The government has published its online harms white paper, proposing to hold the heads of companies such as Google and Facebook responsible for the content shared within their platforms. This proposed legislation puts the UK at the forefront in the fight against the spread of harmful material on the internet. The new legislation will set out guidelines regarding the duty of care of tech companies with an independent body overseeing compliance. If platforms fail to meet their duty to protect internet users from online harms, the regulator will have the right to penalize them.
Online harms white paper – protecting people from damaging content
Although some have expressed fears of censorship, the government is to present the proposed legislation to MPs on Wednesday. Culture secretary, Nicky Morgan, will outline the government’s plans. The online harms white paper targets the spread of material that may cause upset or bully, especially children and young people. Moreover, terrorist propaganda, material undermining democracy, incitement to gang violence, or any content that poses a threat of harassment are to be outlawed.
Protecting the physical and mental health of children and teenagers lies at the core of these proposals. If the legislation comes into effect, publishing content on self-harm or suicide, for instance, will be illegal. The online harms white paper also sets out ways to curb online bullying and the spreading of propaganda.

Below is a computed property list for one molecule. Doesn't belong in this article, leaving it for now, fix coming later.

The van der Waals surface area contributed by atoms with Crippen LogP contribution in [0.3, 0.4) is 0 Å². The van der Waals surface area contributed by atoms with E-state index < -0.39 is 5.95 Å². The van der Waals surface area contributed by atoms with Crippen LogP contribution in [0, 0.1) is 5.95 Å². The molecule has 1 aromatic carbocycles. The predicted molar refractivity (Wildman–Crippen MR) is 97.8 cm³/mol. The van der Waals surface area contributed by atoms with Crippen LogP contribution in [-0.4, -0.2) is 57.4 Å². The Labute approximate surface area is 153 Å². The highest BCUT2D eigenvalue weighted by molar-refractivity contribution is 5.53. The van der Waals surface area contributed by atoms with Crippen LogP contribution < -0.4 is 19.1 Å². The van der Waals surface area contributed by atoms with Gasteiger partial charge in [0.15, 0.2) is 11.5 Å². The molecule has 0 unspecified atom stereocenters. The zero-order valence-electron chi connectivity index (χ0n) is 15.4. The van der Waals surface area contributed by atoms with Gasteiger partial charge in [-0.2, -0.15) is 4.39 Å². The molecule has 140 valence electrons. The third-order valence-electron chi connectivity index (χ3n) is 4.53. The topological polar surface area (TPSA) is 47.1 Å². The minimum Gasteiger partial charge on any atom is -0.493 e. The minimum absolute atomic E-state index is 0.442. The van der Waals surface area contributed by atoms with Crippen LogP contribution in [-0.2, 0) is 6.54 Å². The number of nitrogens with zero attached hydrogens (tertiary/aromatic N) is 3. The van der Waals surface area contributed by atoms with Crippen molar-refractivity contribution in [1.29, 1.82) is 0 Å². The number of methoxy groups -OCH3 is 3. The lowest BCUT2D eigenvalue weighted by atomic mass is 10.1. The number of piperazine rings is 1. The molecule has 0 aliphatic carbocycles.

The government has stressed that existing guidelines do not reach far enough. With this white paper, the UK is aiming to lead the international drive to make the internet a safer place. No other country in the world has introduced similarly comprehensive legislation.
Vision, measures, regulation, and enforcement
Making the internet a safe space while maintaining the right to free speech form the core vision of the proposal. Users should be able to spend time online without fearing any harmful content of any kind. Any material threatening the physical or mental health of users, undermining national security in any way, or contaminating the online space will no longer be acceptable.
The government also wants to make users aware of the potential risks and point them toward assistance if they encounter harmful content.
In collaboration with other countries, the UK wants to help tech companies to once again gain trust among the international public. The new regulatory frameworks will set out clear guidelines striking a balance between maintaining the right to freedom of speech and protecting website visitors from harmful content.
For tech companies, this means operating within this new framework and being accountable for the content of their websites. The government has already outlined, that Ofcom will be the independent body tasked with enforcing the new guidelines, deciding whether a company is failing to meet its duty of care. It will determine the suitability of the content.
Not only is illegal material to be banished from the internet, but also content that is ‘harmful’ to the physical or mental health of its consumers or poses a threat to national security.
It is not yet clear what penalties Ofcom will apply. The regulator may raise fines, or disrupt the services of a company in breach of its duty of care. Company officials may also receive direct penalties.
What companies will need to follow the new guidelines?
The online harms white paper aims to regulate companies of any size that “allow users to share or discover user-generated content or interact with each other online.”
Messaging services, search engines, online forms, social media platforms, and file-hosting sites will all fall under the remit of the new guidelines.